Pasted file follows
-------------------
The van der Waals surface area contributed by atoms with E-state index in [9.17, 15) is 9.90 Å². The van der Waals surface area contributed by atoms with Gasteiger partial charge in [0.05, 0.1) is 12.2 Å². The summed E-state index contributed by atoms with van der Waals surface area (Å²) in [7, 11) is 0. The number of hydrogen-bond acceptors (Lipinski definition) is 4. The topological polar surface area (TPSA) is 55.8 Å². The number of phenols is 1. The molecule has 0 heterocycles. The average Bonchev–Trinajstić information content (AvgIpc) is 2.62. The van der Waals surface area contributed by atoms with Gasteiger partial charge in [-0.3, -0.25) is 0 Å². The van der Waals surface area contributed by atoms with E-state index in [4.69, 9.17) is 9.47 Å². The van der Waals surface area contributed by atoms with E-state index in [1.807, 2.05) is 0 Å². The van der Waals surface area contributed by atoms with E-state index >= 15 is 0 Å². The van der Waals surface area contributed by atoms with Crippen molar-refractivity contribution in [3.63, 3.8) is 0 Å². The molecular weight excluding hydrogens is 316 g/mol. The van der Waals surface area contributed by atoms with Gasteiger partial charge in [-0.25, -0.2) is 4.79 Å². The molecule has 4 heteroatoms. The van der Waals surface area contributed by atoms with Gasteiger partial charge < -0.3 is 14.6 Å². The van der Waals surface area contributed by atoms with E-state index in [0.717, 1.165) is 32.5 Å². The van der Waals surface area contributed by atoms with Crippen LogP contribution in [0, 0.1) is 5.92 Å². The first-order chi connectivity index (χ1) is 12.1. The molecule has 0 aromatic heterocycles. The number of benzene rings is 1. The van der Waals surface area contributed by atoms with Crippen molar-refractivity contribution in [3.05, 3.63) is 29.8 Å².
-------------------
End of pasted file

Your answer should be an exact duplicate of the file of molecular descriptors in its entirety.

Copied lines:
The van der Waals surface area contributed by atoms with E-state index in [9.17, 15) is 9.90 Å². The van der Waals surface area contributed by atoms with Gasteiger partial charge in [0.05, 0.1) is 12.2 Å². The summed E-state index contributed by atoms with van der Waals surface area (Å²) in [7, 11) is 0. The number of hydrogen-bond acceptors (Lipinski definition) is 4. The topological polar surface area (TPSA) is 55.8 Å². The number of phenols is 1. The molecule has 0 heterocycles. The average Bonchev–Trinajstić information content (AvgIpc) is 2.62. The van der Waals surface area contributed by atoms with Gasteiger partial charge in [-0.3, -0.25) is 0 Å². The van der Waals surface area contributed by atoms with E-state index in [4.69, 9.17) is 9.47 Å². The van der Waals surface area contributed by atoms with E-state index in [1.807, 2.05) is 0 Å². The van der Waals surface area contributed by atoms with E-state index >= 15 is 0 Å². The van der Waals surface area contributed by atoms with Crippen molar-refractivity contribution in [3.63, 3.8) is 0 Å². The molecular weight excluding hydrogens is 316 g/mol. The van der Waals surface area contributed by atoms with Gasteiger partial charge in [-0.25, -0.2) is 4.79 Å². The molecule has 4 heteroatoms. The van der Waals surface area contributed by atoms with Gasteiger partial charge < -0.3 is 14.6 Å². The van der Waals surface area contributed by atoms with E-state index in [0.717, 1.165) is 32.5 Å². The van der Waals surface area contributed by atoms with Crippen LogP contribution in [0, 0.1) is 5.92 Å². The first-order chi connectivity index (χ1) is 12.1. The molecule has 0 aromatic heterocycles. The number of benzene rings is 1. The van der Waals surface area contributed by atoms with Crippen molar-refractivity contribution in [3.05, 3.63) is 29.8 Å².